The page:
The Hawke and Keating Labor governments from 1983 to 1996 were the key architects in the dismantling of public and social housing. In 1983, a market-driven model was implemented which provided those on welfare payments with cash subsidies if they were unable to find public housing. This was to direct low-income people away from public and into private housing.

In 1990-1991, funding for public housing construction was gutted. Real capital funding fell by 25 percent in that decade to 2000-01. Joint venture “partnerships” with private developers were established, permitting them to tear down housing estates to build replacements with far less public housing.

The result has been the relentless destruction of public housing. In 1980, social and public housing made up almost 20 percent of all homes that had been built since World War II. By 2008, public housing properties constituted only 4.9 percent nationally of all properties. By 2018, it was just 4.6 percent.

These policies were combined with tax incentives and corporate deregulation for property developers and financial speculators. State and federal governments implemented capital gains tax concessions and policies such as negative gearing tax deductions for non-owner occupied home loans, aimed at propping up speculative activity in the housing market.

Like its counterparts internationally, the ruling class has resorted to ever-more parasitic means of profit accumulation. Particularly since the 2008-09 global financial crisis and the implosion of the two-decade mining boom in 2014, Australian capitalism has sought to offset the economic fallout by jacking up property prices.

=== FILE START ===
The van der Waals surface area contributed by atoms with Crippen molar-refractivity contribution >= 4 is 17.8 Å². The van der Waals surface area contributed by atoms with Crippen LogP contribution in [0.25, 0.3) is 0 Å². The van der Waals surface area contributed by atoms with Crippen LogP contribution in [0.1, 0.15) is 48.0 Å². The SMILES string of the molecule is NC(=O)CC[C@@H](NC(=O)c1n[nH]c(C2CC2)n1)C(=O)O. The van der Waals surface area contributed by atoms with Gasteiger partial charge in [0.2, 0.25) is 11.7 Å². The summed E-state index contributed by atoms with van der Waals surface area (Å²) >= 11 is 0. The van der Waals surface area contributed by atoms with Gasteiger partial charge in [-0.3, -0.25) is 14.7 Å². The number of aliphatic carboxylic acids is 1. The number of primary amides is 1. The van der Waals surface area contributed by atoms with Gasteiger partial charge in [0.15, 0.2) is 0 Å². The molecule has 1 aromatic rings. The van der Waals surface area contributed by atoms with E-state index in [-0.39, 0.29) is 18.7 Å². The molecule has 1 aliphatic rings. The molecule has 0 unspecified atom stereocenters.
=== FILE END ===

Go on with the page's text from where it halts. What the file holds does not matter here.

An effective response to the housing disaster and the growth in homelessness requires a massive reallocation of resources to meet social needs, including the provision of adequate social and public housing. It necessitates a rational economic plan, coordinated on a global level, to provide a high standard of living for all.

That will be impossible whilst the essential levers of the economy are controlled and operated on the basis of corporate profit. What is required is the struggle for socialism, rooted in the working class, the sole social force whose fundamental interests align with the reorganisation of society from the ground up to address social need.

It is this perspective that both the Liberal-National government and Labor have tried to block by jointly rushing through anti-democratic electoral bills on August 26. The laws force each political party that has no seats in parliament to submit a list of 1,500 members, treble the previous number, or face deregistration, which means its party name cannot appear alongside its candidates on ballot papers. This targets the SEP and 35 other registered parties.

The deepening housing crisis is compounding the political hostility to the major parties. They seek to stifle the leftward opposition of the working class to the rise in social inequality and prevent it from finding political and, above all, a socialist expression.

Support our campaign against these anti-democratic laws and join the fight to defeat them. Assist us to advance our socialist perspective in the 2022 election and beyond by signing up as an electoral member today.